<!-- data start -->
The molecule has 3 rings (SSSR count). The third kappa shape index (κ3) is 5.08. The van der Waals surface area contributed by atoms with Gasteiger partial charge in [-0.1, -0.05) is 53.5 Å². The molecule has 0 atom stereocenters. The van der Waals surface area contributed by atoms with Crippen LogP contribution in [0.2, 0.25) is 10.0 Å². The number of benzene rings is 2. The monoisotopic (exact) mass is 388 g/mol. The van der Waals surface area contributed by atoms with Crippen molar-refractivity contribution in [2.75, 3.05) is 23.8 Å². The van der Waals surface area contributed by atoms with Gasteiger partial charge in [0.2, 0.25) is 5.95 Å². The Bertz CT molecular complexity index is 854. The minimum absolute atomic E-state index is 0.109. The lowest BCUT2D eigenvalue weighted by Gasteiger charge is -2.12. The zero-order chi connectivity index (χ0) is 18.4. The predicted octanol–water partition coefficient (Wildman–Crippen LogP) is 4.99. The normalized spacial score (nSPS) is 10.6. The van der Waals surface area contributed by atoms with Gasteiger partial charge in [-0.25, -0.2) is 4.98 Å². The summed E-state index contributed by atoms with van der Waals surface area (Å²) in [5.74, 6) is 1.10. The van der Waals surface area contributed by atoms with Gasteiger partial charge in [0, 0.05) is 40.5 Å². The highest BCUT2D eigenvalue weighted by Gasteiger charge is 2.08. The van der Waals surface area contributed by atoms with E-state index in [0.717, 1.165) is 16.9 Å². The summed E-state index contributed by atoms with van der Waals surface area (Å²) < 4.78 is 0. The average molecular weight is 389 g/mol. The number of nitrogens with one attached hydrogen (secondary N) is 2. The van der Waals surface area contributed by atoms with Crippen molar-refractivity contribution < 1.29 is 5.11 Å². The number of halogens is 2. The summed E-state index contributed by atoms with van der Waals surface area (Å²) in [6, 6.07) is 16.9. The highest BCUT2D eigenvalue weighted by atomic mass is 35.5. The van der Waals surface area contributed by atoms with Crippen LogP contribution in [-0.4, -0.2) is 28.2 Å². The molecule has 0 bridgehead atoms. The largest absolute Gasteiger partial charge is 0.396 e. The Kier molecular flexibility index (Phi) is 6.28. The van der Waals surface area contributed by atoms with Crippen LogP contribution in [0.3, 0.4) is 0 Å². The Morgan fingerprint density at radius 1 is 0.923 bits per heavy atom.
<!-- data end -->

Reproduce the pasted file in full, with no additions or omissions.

The molecule has 3 rings (SSSR count). The third kappa shape index (κ3) is 5.08. The van der Waals surface area contributed by atoms with Gasteiger partial charge in [-0.1, -0.05) is 53.5 Å². The molecule has 0 atom stereocenters. The van der Waals surface area contributed by atoms with Crippen LogP contribution in [0.2, 0.25) is 10.0 Å². The number of benzene rings is 2. The monoisotopic (exact) mass is 388 g/mol. The van der Waals surface area contributed by atoms with Crippen molar-refractivity contribution in [2.75, 3.05) is 23.8 Å². The van der Waals surface area contributed by atoms with Gasteiger partial charge in [0.2, 0.25) is 5.95 Å². The Bertz CT molecular complexity index is 854. The minimum absolute atomic E-state index is 0.109. The lowest BCUT2D eigenvalue weighted by Gasteiger charge is -2.12. The zero-order chi connectivity index (χ0) is 18.4. The predicted octanol–water partition coefficient (Wildman–Crippen LogP) is 4.99. The normalized spacial score (nSPS) is 10.6. The van der Waals surface area contributed by atoms with Gasteiger partial charge in [-0.25, -0.2) is 4.98 Å². The summed E-state index contributed by atoms with van der Waals surface area (Å²) in [5.74, 6) is 1.10. The van der Waals surface area contributed by atoms with Gasteiger partial charge in [0, 0.05) is 40.5 Å². The highest BCUT2D eigenvalue weighted by Gasteiger charge is 2.08. The van der Waals surface area contributed by atoms with E-state index in [0.717, 1.165) is 16.9 Å². The summed E-state index contributed by atoms with van der Waals surface area (Å²) < 4.78 is 0. The average molecular weight is 389 g/mol. The number of nitrogens with one attached hydrogen (secondary N) is 2. The van der Waals surface area contributed by atoms with Crippen molar-refractivity contribution < 1.29 is 5.11 Å². The number of halogens is 2. The summed E-state index contributed by atoms with van der Waals surface area (Å²) in [6, 6.07) is 16.9. The highest BCUT2D eigenvalue weighted by atomic mass is 35.5. The van der Waals surface area contributed by atoms with Crippen LogP contribution in [-0.4, -0.2) is 28.2 Å². The molecule has 0 bridgehead atoms. The largest absolute Gasteiger partial charge is 0.396 e. The Kier molecular flexibility index (Phi) is 6.28. The van der Waals surface area contributed by atoms with Crippen LogP contribution in [0.3, 0.4) is 0 Å². The Morgan fingerprint density at radius 1 is 0.923 bits per heavy atom.